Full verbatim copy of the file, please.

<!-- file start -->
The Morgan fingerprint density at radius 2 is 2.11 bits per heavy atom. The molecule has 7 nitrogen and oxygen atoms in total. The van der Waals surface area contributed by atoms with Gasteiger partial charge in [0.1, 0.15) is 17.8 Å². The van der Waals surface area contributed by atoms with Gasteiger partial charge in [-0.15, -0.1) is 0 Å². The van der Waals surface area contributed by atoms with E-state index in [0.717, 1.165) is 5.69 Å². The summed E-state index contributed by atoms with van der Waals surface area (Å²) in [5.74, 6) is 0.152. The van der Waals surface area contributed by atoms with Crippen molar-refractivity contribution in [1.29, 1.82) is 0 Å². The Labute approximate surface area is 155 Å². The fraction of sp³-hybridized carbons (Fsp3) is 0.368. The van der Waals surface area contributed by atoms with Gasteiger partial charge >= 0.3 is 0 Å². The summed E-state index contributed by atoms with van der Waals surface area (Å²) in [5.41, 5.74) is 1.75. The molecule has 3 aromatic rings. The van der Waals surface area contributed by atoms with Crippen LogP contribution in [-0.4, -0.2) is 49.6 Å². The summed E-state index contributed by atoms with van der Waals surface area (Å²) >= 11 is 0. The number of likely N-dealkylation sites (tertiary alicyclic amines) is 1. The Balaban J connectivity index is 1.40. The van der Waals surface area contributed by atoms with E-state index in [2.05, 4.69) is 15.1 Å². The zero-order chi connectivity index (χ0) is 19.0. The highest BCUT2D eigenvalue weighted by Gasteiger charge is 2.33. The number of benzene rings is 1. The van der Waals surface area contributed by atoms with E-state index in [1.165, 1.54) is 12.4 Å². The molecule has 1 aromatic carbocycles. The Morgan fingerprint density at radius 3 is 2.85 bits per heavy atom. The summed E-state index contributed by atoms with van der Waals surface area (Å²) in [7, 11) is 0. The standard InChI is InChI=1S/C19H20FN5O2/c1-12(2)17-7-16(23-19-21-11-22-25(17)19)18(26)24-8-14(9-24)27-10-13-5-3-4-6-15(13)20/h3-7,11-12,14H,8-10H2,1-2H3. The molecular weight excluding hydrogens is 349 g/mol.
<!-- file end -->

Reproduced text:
The Morgan fingerprint density at radius 2 is 2.11 bits per heavy atom. The molecule has 7 nitrogen and oxygen atoms in total. The van der Waals surface area contributed by atoms with Gasteiger partial charge in [0.1, 0.15) is 17.8 Å². The van der Waals surface area contributed by atoms with Gasteiger partial charge in [-0.15, -0.1) is 0 Å². The van der Waals surface area contributed by atoms with E-state index in [0.717, 1.165) is 5.69 Å². The summed E-state index contributed by atoms with van der Waals surface area (Å²) in [5.74, 6) is 0.152. The van der Waals surface area contributed by atoms with Crippen molar-refractivity contribution in [1.29, 1.82) is 0 Å². The Labute approximate surface area is 155 Å². The fraction of sp³-hybridized carbons (Fsp3) is 0.368. The van der Waals surface area contributed by atoms with Gasteiger partial charge >= 0.3 is 0 Å². The summed E-state index contributed by atoms with van der Waals surface area (Å²) in [5.41, 5.74) is 1.75. The molecule has 3 aromatic rings. The van der Waals surface area contributed by atoms with Crippen LogP contribution in [-0.4, -0.2) is 49.6 Å². The summed E-state index contributed by atoms with van der Waals surface area (Å²) >= 11 is 0. The number of likely N-dealkylation sites (tertiary alicyclic amines) is 1. The Balaban J connectivity index is 1.40. The van der Waals surface area contributed by atoms with E-state index in [2.05, 4.69) is 15.1 Å². The zero-order chi connectivity index (χ0) is 19.0. The highest BCUT2D eigenvalue weighted by Gasteiger charge is 2.33. The number of benzene rings is 1. The van der Waals surface area contributed by atoms with E-state index in [1.165, 1.54) is 12.4 Å². The molecule has 1 aromatic carbocycles. The Morgan fingerprint density at radius 3 is 2.85 bits per heavy atom. The summed E-state index contributed by atoms with van der Waals surface area (Å²) in [7, 11) is 0. The standard InChI is InChI=1S/C19H20FN5O2/c1-12(2)17-7-16(23-19-21-11-22-25(17)19)18(26)24-8-14(9-24)27-10-13-5-3-4-6-15(13)20/h3-7,11-12,14H,8-10H2,1-2H3. The molecular weight excluding hydrogens is 349 g/mol.